Fundamentals of Divorce Law





Fundamentals of U.S. Divorce Law Copyright HG.org

Divorce Law Basics

The legal termination of a marriage is referred to by different names, Divorce and Dissolution of Marriage being the two most well-known. Couples seeking a divorce must obtain one via a court judgment, after which they will be awarded a judicial decree which declares that the marriage is dissolved. After a divorce has been legally finalized, both parties are free to remarry, pending time restrictions in some jurisdictions, which vary.

Divorce orders may address various issues depending upon the specific circumstances of the parties to the divorce, such as whether there is property to be divided and/or children for whom provisions must be made. Therefore, when applicable, these orders may deal with matters such as property and bill division, alimony or spousal support, child custody, visitation, and child support, as well as any other pertinent matters that the court judges to be relevant and necessary.

When a divorce action is initiated, it may be brought by either or both parties and may be contested or uncontested. When both spouses desire the divorce and are able to come to an agreement on the relevant issues, they may obtain an uncontested divorce, which allows them to proceed through the court process far more easily and quickly than when there are unresolved issues. These uncontested divorces are the most common. Quite often these types of divorces are obtained without legal counsel.

A smaller group of married couples, though, are unable or unwilling to reach an agreement with regard to the termination of their marriage and the ensuing issues. These contested divorces take a great deal longer, make it necessary to retain legal counsel, and usually require judicial intervention to come to a conclusion and obtain orders regarding the relevant issues.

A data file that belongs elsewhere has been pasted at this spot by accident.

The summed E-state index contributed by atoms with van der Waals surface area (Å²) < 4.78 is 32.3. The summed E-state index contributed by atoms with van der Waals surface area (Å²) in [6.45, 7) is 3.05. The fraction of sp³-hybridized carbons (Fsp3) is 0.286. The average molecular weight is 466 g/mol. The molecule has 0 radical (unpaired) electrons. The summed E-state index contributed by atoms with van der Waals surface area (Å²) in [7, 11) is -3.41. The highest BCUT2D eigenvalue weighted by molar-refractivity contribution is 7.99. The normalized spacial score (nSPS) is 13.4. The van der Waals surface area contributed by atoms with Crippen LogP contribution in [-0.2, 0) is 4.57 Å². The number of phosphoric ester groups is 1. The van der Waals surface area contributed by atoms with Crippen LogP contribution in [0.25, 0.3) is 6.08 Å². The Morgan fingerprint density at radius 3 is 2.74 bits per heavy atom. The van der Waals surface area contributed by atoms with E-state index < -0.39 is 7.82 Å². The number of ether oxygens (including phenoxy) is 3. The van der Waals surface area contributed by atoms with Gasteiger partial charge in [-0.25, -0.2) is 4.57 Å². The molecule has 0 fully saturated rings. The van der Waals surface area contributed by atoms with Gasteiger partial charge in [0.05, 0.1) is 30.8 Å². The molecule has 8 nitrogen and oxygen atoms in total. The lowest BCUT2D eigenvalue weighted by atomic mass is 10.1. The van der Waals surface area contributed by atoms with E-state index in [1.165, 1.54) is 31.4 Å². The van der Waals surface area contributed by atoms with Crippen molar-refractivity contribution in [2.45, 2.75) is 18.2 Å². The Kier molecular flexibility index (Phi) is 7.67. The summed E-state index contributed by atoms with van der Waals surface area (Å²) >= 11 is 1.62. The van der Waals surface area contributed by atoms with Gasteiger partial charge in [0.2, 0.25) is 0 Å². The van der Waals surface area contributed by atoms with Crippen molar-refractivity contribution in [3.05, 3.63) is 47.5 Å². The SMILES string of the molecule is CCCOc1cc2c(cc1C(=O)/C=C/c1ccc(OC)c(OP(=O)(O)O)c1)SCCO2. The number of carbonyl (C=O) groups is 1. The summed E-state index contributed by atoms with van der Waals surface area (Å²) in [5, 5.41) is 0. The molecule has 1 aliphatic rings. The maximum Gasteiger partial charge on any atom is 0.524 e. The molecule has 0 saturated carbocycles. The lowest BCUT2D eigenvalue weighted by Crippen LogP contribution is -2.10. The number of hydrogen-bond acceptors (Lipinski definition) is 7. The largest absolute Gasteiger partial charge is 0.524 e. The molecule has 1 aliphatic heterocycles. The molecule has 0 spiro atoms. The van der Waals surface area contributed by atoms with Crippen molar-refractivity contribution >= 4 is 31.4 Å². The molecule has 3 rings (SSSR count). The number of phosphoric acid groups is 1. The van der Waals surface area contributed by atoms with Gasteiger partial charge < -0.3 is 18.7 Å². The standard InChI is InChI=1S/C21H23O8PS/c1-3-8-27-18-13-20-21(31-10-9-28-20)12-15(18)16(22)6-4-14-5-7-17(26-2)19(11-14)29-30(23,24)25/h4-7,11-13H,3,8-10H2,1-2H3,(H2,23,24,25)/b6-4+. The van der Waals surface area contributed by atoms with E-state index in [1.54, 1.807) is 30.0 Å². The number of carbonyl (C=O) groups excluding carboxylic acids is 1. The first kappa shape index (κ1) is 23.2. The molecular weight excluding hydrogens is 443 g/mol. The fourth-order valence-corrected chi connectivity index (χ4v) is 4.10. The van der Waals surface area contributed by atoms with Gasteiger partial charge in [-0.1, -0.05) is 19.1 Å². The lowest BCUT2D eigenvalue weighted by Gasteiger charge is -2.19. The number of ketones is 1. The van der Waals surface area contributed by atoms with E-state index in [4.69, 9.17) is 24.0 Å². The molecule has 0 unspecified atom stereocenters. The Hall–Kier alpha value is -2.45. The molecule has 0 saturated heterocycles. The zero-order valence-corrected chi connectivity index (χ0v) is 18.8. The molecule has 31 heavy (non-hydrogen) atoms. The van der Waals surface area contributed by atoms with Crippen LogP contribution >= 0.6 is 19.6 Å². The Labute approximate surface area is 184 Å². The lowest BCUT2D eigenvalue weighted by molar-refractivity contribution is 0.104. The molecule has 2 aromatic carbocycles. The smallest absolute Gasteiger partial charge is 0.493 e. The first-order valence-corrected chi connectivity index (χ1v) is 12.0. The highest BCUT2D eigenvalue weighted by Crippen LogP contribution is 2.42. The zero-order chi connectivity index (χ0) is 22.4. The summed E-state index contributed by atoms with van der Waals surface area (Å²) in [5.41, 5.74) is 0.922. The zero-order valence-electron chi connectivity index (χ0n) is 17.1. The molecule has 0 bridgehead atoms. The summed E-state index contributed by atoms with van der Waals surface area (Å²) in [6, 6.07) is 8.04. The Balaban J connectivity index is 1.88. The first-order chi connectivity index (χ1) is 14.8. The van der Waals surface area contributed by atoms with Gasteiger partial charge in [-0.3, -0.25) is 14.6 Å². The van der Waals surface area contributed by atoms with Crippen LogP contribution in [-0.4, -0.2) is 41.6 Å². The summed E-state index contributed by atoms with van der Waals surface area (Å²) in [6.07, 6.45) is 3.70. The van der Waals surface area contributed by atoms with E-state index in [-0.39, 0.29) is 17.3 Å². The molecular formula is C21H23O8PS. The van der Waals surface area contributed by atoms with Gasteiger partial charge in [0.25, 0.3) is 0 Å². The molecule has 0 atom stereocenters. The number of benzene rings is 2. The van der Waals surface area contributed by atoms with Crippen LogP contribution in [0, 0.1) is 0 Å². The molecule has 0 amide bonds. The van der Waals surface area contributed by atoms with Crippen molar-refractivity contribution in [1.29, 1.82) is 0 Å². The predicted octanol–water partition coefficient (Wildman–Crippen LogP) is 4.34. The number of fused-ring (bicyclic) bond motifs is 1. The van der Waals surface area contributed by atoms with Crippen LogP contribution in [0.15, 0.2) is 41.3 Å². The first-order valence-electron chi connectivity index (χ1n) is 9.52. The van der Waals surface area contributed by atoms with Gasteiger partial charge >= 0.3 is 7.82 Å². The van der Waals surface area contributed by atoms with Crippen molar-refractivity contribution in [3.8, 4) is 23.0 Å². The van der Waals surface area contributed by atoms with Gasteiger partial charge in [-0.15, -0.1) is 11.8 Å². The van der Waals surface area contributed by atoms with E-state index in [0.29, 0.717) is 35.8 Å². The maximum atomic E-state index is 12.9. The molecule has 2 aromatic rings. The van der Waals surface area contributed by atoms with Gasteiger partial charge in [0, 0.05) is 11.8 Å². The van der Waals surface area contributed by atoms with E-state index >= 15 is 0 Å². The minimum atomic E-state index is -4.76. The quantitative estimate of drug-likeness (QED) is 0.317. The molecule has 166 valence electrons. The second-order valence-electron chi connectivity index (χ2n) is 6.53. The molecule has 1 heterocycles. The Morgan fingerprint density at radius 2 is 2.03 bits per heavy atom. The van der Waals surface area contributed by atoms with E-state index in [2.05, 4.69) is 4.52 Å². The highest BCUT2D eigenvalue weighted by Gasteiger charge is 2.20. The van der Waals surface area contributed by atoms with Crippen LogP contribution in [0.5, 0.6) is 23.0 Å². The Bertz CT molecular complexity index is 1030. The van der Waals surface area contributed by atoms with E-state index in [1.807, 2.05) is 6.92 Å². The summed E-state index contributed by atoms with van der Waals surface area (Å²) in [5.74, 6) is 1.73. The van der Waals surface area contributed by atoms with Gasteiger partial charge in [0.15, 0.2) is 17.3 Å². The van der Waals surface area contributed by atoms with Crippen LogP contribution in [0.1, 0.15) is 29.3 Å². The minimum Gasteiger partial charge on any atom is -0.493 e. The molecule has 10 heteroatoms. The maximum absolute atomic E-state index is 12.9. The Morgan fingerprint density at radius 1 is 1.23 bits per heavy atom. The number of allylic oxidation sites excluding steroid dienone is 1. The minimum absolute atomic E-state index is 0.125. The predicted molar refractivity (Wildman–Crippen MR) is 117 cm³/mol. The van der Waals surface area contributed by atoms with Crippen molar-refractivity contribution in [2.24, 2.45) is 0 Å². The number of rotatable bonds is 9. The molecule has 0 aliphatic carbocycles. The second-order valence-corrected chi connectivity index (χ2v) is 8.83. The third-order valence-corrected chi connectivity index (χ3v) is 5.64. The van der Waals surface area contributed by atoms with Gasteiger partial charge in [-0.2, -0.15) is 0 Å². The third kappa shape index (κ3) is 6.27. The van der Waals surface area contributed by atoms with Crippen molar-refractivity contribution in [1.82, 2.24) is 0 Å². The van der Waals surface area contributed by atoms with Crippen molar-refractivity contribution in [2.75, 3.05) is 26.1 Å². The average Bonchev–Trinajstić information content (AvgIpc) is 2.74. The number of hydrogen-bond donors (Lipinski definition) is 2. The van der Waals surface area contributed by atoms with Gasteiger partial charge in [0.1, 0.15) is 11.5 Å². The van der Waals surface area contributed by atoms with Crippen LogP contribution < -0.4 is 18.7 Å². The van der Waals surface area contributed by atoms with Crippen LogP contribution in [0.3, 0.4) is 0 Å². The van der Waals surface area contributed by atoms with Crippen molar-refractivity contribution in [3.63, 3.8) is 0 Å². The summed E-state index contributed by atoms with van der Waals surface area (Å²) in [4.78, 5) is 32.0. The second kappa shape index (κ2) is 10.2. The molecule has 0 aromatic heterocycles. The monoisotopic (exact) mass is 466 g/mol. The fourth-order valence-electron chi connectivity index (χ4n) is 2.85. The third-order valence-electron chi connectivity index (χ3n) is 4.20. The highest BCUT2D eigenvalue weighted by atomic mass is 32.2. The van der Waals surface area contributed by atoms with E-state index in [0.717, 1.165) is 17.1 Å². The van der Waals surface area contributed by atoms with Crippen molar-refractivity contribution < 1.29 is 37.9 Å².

Each state creates its own laws, codes, statutes and rules for handling the termination of a marriage as well as the other associated factors. Common law in each state also plays a role. Because of this, there is no uniformity, and instead divorce laws, policies and procedure often vary greatly from one state jurisdiction to the next.


Divorce Law Basics by State

Divorce Law Articles

  • What Are the Odds? Man Wins $80 Million While Going Through a Divorce in Michigan.
    An Oakland County Michigan husband won $80 Million and while the divorce case was pending, the arbitrator issued an interim order to divide the proceeds. But the arbitrator passed away before the divorce was final.
  • Post-Nup: The After-Marriage Agreement
    Many couples are familiar with prenuptial agreements. The recent trend of post-nups has a lot of couples wondering what is a post-nup?
  • Can Divorce Papers Be Served Through Facebook?
    When one spouse files for divorce, proper legal service of divorce papers can be complicated when the address of the other spouse is unknown. Newspaper legal notices are the traditional service alternative in cases where the defendant spouse can't be located. But a new trend is emerging in which courts are permitting legal service on hard-to-find spouses through their potentially much easier-to-find Facebook accounts. Could starting the divorce process now be only a Facebook message away?